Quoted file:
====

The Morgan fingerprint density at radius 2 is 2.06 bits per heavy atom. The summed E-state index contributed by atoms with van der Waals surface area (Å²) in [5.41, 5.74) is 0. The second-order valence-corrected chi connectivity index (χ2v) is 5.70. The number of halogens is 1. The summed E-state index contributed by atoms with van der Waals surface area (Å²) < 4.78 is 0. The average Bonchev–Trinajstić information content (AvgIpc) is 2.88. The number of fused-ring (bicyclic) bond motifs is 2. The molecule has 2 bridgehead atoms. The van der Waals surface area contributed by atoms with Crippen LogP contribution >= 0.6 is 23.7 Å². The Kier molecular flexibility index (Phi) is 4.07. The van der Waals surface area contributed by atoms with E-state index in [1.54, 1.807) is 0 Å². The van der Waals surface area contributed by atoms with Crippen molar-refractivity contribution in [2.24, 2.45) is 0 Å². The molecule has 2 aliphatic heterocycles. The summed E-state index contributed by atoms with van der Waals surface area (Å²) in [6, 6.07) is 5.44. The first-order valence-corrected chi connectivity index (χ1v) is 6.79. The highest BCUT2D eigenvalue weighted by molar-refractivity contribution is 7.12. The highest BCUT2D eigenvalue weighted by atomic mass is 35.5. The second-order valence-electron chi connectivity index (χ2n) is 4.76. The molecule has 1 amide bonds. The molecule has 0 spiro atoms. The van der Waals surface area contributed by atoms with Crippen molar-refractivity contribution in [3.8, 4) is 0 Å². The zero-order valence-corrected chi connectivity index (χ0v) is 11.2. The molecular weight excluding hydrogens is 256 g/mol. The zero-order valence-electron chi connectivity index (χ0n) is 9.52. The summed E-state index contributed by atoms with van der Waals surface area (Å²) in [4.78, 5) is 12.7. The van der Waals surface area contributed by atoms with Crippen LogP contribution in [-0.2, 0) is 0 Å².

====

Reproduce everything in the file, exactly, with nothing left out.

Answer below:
The Morgan fingerprint density at radius 2 is 2.06 bits per heavy atom. The summed E-state index contributed by atoms with van der Waals surface area (Å²) in [5.41, 5.74) is 0. The second-order valence-corrected chi connectivity index (χ2v) is 5.70. The number of halogens is 1. The summed E-state index contributed by atoms with van der Waals surface area (Å²) < 4.78 is 0. The average Bonchev–Trinajstić information content (AvgIpc) is 2.88. The number of fused-ring (bicyclic) bond motifs is 2. The molecule has 2 bridgehead atoms. The van der Waals surface area contributed by atoms with Crippen LogP contribution >= 0.6 is 23.7 Å². The Kier molecular flexibility index (Phi) is 4.07. The van der Waals surface area contributed by atoms with E-state index in [1.54, 1.807) is 0 Å². The van der Waals surface area contributed by atoms with Crippen molar-refractivity contribution in [2.24, 2.45) is 0 Å². The molecule has 2 aliphatic heterocycles. The summed E-state index contributed by atoms with van der Waals surface area (Å²) in [6, 6.07) is 5.44. The first-order valence-corrected chi connectivity index (χ1v) is 6.79. The highest BCUT2D eigenvalue weighted by molar-refractivity contribution is 7.12. The highest BCUT2D eigenvalue weighted by atomic mass is 35.5. The second-order valence-electron chi connectivity index (χ2n) is 4.76. The molecule has 1 amide bonds. The molecule has 0 spiro atoms. The van der Waals surface area contributed by atoms with Crippen molar-refractivity contribution in [3.8, 4) is 0 Å². The zero-order valence-corrected chi connectivity index (χ0v) is 11.2. The molecular weight excluding hydrogens is 256 g/mol. The zero-order valence-electron chi connectivity index (χ0n) is 9.52. The summed E-state index contributed by atoms with van der Waals surface area (Å²) in [4.78, 5) is 12.7. The van der Waals surface area contributed by atoms with Crippen LogP contribution in [-0.2, 0) is 0 Å².